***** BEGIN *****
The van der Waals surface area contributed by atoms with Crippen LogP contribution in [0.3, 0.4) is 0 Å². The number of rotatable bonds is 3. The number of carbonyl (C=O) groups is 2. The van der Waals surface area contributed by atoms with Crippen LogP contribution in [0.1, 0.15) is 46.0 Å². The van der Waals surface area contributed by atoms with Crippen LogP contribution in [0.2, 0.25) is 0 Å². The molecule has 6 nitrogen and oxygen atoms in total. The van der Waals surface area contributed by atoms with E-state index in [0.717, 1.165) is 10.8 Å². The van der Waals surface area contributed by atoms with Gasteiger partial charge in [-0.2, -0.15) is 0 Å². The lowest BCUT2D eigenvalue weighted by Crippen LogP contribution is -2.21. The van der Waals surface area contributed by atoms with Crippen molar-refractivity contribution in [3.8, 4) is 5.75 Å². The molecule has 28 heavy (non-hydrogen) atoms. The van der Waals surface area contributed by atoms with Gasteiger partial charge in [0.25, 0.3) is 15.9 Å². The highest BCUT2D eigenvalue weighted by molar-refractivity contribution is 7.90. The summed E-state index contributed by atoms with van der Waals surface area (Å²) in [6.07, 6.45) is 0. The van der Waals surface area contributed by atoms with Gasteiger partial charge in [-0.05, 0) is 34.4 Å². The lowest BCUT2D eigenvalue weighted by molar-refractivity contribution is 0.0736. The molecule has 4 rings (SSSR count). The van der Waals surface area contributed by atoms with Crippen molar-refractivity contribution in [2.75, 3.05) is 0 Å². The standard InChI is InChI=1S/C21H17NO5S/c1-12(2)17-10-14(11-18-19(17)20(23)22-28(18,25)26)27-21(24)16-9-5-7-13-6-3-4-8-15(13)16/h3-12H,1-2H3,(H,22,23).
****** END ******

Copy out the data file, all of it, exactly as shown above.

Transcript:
The van der Waals surface area contributed by atoms with Crippen LogP contribution in [0.3, 0.4) is 0 Å². The number of rotatable bonds is 3. The number of carbonyl (C=O) groups is 2. The van der Waals surface area contributed by atoms with Crippen LogP contribution in [0.1, 0.15) is 46.0 Å². The van der Waals surface area contributed by atoms with Crippen LogP contribution in [0.2, 0.25) is 0 Å². The molecule has 6 nitrogen and oxygen atoms in total. The van der Waals surface area contributed by atoms with E-state index in [0.717, 1.165) is 10.8 Å². The van der Waals surface area contributed by atoms with Gasteiger partial charge in [-0.2, -0.15) is 0 Å². The lowest BCUT2D eigenvalue weighted by Crippen LogP contribution is -2.21. The van der Waals surface area contributed by atoms with Crippen molar-refractivity contribution in [3.8, 4) is 5.75 Å². The molecule has 28 heavy (non-hydrogen) atoms. The van der Waals surface area contributed by atoms with Gasteiger partial charge in [0.25, 0.3) is 15.9 Å². The highest BCUT2D eigenvalue weighted by molar-refractivity contribution is 7.90. The summed E-state index contributed by atoms with van der Waals surface area (Å²) in [6.07, 6.45) is 0. The van der Waals surface area contributed by atoms with Gasteiger partial charge in [-0.05, 0) is 34.4 Å². The lowest BCUT2D eigenvalue weighted by molar-refractivity contribution is 0.0736. The molecule has 4 rings (SSSR count). The van der Waals surface area contributed by atoms with Crippen molar-refractivity contribution in [2.75, 3.05) is 0 Å². The standard InChI is InChI=1S/C21H17NO5S/c1-12(2)17-10-14(11-18-19(17)20(23)22-28(18,25)26)27-21(24)16-9-5-7-13-6-3-4-8-15(13)16/h3-12H,1-2H3,(H,22,23).